While Beesley suggested that people should pay their water bill based on income, others, like Michelle Oberholtzer, thinks residents should pay based on their usage of water, rather than a fixed rate.
“To me, utility bills should be more variable and be more reflective of your actual consumption,” Oberholtzer said.
“One thing that was raised in the city council meeting in the spring was ‘well, the way that the City of Hamtramck is charged by the Great Lakes Water Authority is basically fixed for the year’ – but that’s misrepresentative because what is charged to the city is subject to change every year based on our usage.
“So if our residents have incentive to conserve, we may conserve and that will bear fruit in the next year’s rate setting, but if we literally have no advantage to conserving then we won’t, and that can have negative consequences.”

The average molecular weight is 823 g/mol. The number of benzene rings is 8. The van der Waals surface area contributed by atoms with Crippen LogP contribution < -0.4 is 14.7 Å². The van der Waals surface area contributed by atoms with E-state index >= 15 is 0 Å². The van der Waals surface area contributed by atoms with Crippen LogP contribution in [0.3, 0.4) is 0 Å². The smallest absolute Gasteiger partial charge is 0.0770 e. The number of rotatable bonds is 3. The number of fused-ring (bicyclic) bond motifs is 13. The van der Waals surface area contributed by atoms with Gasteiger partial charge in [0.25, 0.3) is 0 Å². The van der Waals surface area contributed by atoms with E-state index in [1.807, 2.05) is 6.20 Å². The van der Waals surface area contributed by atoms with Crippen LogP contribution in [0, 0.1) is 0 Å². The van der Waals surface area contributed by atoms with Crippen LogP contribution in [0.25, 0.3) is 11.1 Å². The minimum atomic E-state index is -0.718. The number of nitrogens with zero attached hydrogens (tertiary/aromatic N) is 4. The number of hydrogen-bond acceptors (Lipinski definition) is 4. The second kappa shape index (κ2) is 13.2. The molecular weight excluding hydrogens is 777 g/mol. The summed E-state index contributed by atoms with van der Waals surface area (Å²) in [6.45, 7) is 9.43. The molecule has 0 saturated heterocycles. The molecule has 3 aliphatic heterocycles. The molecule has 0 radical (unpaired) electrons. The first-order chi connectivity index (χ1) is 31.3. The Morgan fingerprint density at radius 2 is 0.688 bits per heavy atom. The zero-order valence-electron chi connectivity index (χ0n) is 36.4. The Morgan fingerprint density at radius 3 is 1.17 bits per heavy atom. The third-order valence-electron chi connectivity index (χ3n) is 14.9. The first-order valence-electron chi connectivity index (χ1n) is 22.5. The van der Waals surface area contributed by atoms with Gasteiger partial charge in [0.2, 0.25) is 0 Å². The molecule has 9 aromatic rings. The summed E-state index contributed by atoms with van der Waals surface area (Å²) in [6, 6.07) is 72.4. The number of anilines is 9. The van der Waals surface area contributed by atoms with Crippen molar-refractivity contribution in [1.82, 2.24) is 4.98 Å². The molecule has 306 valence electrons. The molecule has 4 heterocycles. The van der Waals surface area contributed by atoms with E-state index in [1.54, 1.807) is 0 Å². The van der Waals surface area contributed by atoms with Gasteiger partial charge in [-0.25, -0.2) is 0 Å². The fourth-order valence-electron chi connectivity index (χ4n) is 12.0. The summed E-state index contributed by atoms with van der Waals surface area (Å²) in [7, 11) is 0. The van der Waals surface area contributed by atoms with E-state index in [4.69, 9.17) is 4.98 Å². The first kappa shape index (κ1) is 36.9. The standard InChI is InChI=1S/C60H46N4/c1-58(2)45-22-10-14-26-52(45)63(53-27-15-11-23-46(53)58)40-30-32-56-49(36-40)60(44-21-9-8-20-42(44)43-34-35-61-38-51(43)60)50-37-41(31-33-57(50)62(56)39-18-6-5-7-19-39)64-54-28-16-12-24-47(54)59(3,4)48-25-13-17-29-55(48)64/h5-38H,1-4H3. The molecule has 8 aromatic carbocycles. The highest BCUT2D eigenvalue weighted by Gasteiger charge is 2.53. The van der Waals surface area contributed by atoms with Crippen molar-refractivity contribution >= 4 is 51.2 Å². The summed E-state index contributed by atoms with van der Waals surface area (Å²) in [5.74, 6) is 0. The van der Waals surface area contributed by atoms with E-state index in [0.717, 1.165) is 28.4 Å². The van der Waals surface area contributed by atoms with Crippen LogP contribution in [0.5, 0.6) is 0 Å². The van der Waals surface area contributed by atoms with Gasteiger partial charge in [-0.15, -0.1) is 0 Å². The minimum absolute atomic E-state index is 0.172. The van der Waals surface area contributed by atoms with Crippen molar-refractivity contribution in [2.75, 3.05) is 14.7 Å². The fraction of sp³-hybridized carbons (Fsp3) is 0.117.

Residents struggling to pay their water bill can either receive assistance through the Water Residential Assistance Program (WRAP) or pay via a payment plan.
WRAP, available to individuals in Oakland, Macomb, and Wayne counties, is eligible to anyone that is 150% below the poverty line (or $36,450 in yearly income for a household of four).
Information about WRAP is currently made available in English online, and the total amount of funding available for WRAP applicants in Hamtramck is unknown.
At the end of the meeting, Orr stressed caution for the future of water use.
“There are countries going to war over water,” Orr said, referencing conflict happening in South Africa. “Water is going to be a huge problem going forward.”

July 27, 2018

2 Responses to On tap: The cost of water

  1. Fatema Hossain

    August 4, 2018 at 3:32 pm

    Water can be used as a political “weapon”.

    Recall on Primary Election Day in August 2013, literally dozens and dozens of residents were in line at City Hall after having their water disconnected by the city. Hundreds of addresses had their water disconnected almost simultaneously.

    A smiling Kyle Tertzag, then the City Manager, went on TV during a news interview describing the way to avoid this situation:”Pay your water bill!”

  2. Concerned

    August 6, 2018 at 12:10 pm

    A water rate table comparing how much Hamtramck vs. how similar cities charge for water per unit will be very useful.